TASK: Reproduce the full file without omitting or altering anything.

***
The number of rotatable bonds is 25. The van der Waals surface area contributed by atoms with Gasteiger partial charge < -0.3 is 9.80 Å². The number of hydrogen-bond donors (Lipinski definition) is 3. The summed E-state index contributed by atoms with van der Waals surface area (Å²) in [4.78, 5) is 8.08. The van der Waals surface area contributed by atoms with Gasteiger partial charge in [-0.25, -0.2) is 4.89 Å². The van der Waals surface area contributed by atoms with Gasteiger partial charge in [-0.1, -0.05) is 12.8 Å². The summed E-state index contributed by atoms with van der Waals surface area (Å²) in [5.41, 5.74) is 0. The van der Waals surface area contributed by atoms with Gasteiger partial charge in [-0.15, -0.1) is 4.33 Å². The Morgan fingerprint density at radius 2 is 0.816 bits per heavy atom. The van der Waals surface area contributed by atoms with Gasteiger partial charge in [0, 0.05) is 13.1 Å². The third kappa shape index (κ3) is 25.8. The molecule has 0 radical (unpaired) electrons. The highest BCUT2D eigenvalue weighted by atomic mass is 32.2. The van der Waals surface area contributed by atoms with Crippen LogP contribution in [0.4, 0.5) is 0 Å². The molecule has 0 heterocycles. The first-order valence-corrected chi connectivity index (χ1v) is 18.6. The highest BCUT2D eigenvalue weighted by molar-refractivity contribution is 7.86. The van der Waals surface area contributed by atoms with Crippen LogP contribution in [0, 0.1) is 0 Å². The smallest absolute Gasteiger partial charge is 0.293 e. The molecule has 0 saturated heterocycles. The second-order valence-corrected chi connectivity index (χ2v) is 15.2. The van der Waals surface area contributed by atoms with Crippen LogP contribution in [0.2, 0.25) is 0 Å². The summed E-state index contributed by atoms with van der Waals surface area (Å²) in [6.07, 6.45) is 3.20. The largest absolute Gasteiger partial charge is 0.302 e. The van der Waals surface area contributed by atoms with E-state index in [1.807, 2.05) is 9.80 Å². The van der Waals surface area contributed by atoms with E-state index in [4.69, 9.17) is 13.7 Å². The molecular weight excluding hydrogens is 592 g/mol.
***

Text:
The number of rotatable bonds is 25. The van der Waals surface area contributed by atoms with Gasteiger partial charge < -0.3 is 9.80 Å². The number of hydrogen-bond donors (Lipinski definition) is 3. The summed E-state index contributed by atoms with van der Waals surface area (Å²) in [4.78, 5) is 8.08. The van der Waals surface area contributed by atoms with Gasteiger partial charge in [-0.25, -0.2) is 4.89 Å². The van der Waals surface area contributed by atoms with Gasteiger partial charge in [-0.1, -0.05) is 12.8 Å². The summed E-state index contributed by atoms with van der Waals surface area (Å²) in [5.41, 5.74) is 0. The van der Waals surface area contributed by atoms with Gasteiger partial charge in [-0.15, -0.1) is 4.33 Å². The Morgan fingerprint density at radius 2 is 0.816 bits per heavy atom. The van der Waals surface area contributed by atoms with Gasteiger partial charge in [0, 0.05) is 13.1 Å². The third kappa shape index (κ3) is 25.8. The molecule has 0 radical (unpaired) electrons. The highest BCUT2D eigenvalue weighted by atomic mass is 32.2. The van der Waals surface area contributed by atoms with Crippen LogP contribution in [0.4, 0.5) is 0 Å². The molecule has 0 heterocycles. The first-order valence-corrected chi connectivity index (χ1v) is 18.6. The highest BCUT2D eigenvalue weighted by molar-refractivity contribution is 7.86. The van der Waals surface area contributed by atoms with Crippen LogP contribution in [0, 0.1) is 0 Å². The smallest absolute Gasteiger partial charge is 0.293 e. The molecule has 0 saturated heterocycles. The second-order valence-corrected chi connectivity index (χ2v) is 15.2. The van der Waals surface area contributed by atoms with Crippen LogP contribution in [0.2, 0.25) is 0 Å². The summed E-state index contributed by atoms with van der Waals surface area (Å²) in [6.07, 6.45) is 3.20. The largest absolute Gasteiger partial charge is 0.302 e. The van der Waals surface area contributed by atoms with E-state index in [1.807, 2.05) is 9.80 Å². The van der Waals surface area contributed by atoms with E-state index in [4.69, 9.17) is 13.7 Å². The molecular weight excluding hydrogens is 592 g/mol.